DermNet provides Google Translate, a free machine translation service. Note that this may not provide an exact translation in all languages



Author: Hon A/Prof Marius Rademaker, Dermatologist, Hamilton, New Zealand,1999.

Common name: Chrysanthemum
Botanical name: X dendranthema
Family: It is part of the very large Asteraceae (Compositae) family.
Origin: The chrysanthemum is a hybrid genus, which has been in cultivation in Asia for over 2000 years. Originally cultivated in China as an herb, chrysanthemums are now grown over the whole world, with many larger towns and cities having Chrysanthemum Societies. There are over 200 species in the genus, which includes annuals, small shrubs, and herbaceous perennials.
Description: Chrysanthemums are related to dahlias, sunflowers, marigolds, zinnias and cosmos. A single bloom is made up of hundreds of flowers called florets. Two kinds of florets are present, disk florets and ray florets. On a daisy type chrysanthemum the outer parts are ray florets and the centre or eye is composed of disk florets.

Airborne contact dermatitis due to chrysanthemum allergy

Uses: Ornamental flower. As an herb, it was believed by the Chinese to have the power of life. Legend has it that the boiled roots were used as a headache remedy; young sprouts and petals were eaten in salads; and leaves were brewed for a festive drink.
Allergens: Chrysanthemums contain a variety of allergens including sesquiterpene lactones. The allergens are borne on the surface of the flowers and leaves, often in the trichomes (plant hairs) which means that they can easily become airborne.
Allergy: Contact dermatitis from chrysanthemum often starts on the fingertips (from removing flower buds) but usually spreads to the forearms and face. It can sometimes be very persistent and has been associated with the development of chronic actinic dermatitis (a severe form of photosensitivity dermatitis). Chrysanthemums are the commonest cause of occupational dermatitis to compositae plants, affecting horticulturalists and florists, but many amateur gardeners are also at risk. Contact urticaria has also been reported following exposure to chrysanthemums; this is an itchy rash occurring within minutes of direct contact with the plant, which settles within an hour or so.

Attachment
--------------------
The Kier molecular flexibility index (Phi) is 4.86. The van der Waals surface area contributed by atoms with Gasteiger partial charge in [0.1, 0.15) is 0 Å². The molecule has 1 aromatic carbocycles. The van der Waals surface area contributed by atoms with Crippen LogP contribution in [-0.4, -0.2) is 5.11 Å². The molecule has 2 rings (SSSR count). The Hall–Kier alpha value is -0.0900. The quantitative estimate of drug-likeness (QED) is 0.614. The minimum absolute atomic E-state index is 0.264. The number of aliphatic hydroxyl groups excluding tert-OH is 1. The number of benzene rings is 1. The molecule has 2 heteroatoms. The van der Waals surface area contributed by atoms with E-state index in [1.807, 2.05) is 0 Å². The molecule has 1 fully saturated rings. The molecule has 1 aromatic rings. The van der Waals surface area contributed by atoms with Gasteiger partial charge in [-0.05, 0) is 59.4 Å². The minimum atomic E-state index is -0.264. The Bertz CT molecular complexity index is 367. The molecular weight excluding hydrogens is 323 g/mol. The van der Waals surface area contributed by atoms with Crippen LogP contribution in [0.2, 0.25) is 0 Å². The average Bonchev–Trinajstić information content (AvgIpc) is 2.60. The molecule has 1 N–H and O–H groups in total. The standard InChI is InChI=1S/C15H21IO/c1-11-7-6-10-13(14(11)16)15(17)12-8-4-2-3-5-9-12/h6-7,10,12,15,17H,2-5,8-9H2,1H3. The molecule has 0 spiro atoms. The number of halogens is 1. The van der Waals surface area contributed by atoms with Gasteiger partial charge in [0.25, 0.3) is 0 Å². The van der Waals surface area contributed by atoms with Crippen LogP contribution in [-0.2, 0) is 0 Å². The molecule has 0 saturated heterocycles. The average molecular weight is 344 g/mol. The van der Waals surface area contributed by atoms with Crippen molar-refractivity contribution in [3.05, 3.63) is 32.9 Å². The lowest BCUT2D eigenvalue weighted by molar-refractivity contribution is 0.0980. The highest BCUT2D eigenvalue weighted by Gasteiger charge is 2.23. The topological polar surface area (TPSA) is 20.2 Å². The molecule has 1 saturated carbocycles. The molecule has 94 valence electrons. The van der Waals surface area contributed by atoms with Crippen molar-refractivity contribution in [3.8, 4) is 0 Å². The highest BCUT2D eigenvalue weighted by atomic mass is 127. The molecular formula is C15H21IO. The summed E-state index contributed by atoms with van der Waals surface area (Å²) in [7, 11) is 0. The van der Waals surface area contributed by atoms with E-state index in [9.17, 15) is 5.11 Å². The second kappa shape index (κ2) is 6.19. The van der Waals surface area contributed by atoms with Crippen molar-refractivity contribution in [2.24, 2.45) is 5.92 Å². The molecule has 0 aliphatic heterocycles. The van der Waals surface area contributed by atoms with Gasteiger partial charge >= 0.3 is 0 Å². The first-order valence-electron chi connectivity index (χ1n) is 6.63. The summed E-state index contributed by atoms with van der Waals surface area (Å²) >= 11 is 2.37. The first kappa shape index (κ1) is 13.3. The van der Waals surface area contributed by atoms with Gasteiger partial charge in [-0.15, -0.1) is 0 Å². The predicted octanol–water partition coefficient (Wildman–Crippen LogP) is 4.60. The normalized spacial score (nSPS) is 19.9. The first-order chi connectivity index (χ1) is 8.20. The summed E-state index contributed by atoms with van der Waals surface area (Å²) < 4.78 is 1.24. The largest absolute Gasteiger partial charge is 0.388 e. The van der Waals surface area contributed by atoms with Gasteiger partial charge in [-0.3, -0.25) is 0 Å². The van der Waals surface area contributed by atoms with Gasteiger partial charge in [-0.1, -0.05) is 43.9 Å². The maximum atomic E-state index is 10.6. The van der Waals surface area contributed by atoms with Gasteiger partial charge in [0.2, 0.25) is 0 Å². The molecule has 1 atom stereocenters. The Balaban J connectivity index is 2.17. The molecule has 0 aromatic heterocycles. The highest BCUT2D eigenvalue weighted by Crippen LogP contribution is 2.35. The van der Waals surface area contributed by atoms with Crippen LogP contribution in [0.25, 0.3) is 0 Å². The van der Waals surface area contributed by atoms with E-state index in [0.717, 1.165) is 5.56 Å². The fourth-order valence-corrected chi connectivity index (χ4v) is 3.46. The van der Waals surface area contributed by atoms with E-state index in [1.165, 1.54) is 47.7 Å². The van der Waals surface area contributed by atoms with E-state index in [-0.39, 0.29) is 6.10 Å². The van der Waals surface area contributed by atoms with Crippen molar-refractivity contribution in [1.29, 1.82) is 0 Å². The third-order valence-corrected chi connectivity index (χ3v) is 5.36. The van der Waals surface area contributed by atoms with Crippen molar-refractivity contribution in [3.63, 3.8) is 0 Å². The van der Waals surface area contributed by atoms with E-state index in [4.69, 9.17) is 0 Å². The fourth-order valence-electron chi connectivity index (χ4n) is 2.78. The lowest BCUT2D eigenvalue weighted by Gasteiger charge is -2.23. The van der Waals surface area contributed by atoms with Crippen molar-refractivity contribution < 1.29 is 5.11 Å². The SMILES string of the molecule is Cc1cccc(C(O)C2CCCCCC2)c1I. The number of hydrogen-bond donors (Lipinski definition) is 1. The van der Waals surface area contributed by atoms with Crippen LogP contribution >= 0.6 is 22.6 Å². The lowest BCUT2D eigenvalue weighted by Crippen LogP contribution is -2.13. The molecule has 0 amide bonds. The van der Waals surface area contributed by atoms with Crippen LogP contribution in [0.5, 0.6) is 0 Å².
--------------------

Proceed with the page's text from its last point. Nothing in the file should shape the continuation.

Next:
Cross reactions: If you are allergic to chrysanthemums, you unfortunately must remove all chrysanthemums and other members of the Asteraceae (Compositae) family from both your house and garden because even tiny quantities of the allergen in the pollen can cause a reaction on exposed skin.
Other information:  
Patch test: Sesquiterpene lactones



  • Singhal V, Reddy BS. Common contact sensitizers in Delhi. J Dermatol. 2000 Jul;27(7):440-5.
  • Kuno Y, Kawabe Y, Sakakibara S. Allergic contact dermatitis associated with photosensitivity, from alantolactone in a chrysanthemum farmer. Contact Dermatitis. 1999 Apr;40(4):224-5.
  • Paulsen E, Sogaard J, Andersen KE. Occupational dermatitis in Danish gardeners and greenhouse workers (III). Compositae-related symptoms. Contact Dermatitis. 1998 Mar;38(3):140-6.
  • de Jong NW, Vermeulen AM, Gerth van Wijk R, de Groot H. Occupational allergy caused by flowers. Allergy. 1998 Feb;53(2):204-9.
  • Lamminpaa A, Estlander T, Jolanki R, Kanerva L. Occupational allergic contact dermatitis caused by decorative plants. Contact Dermatitis. 1996 May;34(5):330-5.
  • Tanaka T, Moriwaki SI, Horio T. Occupational dermatitis with simultaneous immediate and delayed allergy to chrysanthemum. Contact Dermatitis. 1987 Mar;16(3):152-4.
  • Thune P, Sandberg M. Allergy to lichen and compositae compounds in perfumes. Investigations on the sensitizing, toxic and mutagenic potential. Acta Derm Venereol Suppl (Stockh). 1987;134:87-9.
  • Schmidt RJ. Plant dermatitis. Compositae. Clin Dermatol. 1986 Apr-Jun;4(2):46-61.
  • Hausen BM. The sensitizing capacity of Compositae plants. III. Test results and cross-reactions in Compositae-sensitive patients. Dermatologica. 1979;159(1):1-11.
  • Campolmi P, Sertoli A, Fabbri P, Panconesi E. Alantolactone sensitivity in chrysanthemum contact dermatitis. Contact Dermatitis. 1978 Apr;4(2):93-102.
  • Hausen BM, Schulz KH. Chrysanthemum allergy III. Identification of the allergens. Arch Dermatol Res. 1976 Apr 21;255(2):111-21.
  • Bleumink E, Mitchell JC, Geismann TA, Towers GH. Contact hypersensitivity to sesquiterpene lactones in Chyrsanthemum dermatitis. Contact Dermatitis. 1976 Apr;2(2):81-8.
  • Lovell CR.1993, Plants and the Skin, Blackwell, Oxford.
  • Mitchell JC, Rook A, 1979, Botanical Dermatology, Plants and Plant products injurious to the skin, Greengrass, Vancouver.


Related information

Sign up to the newsletter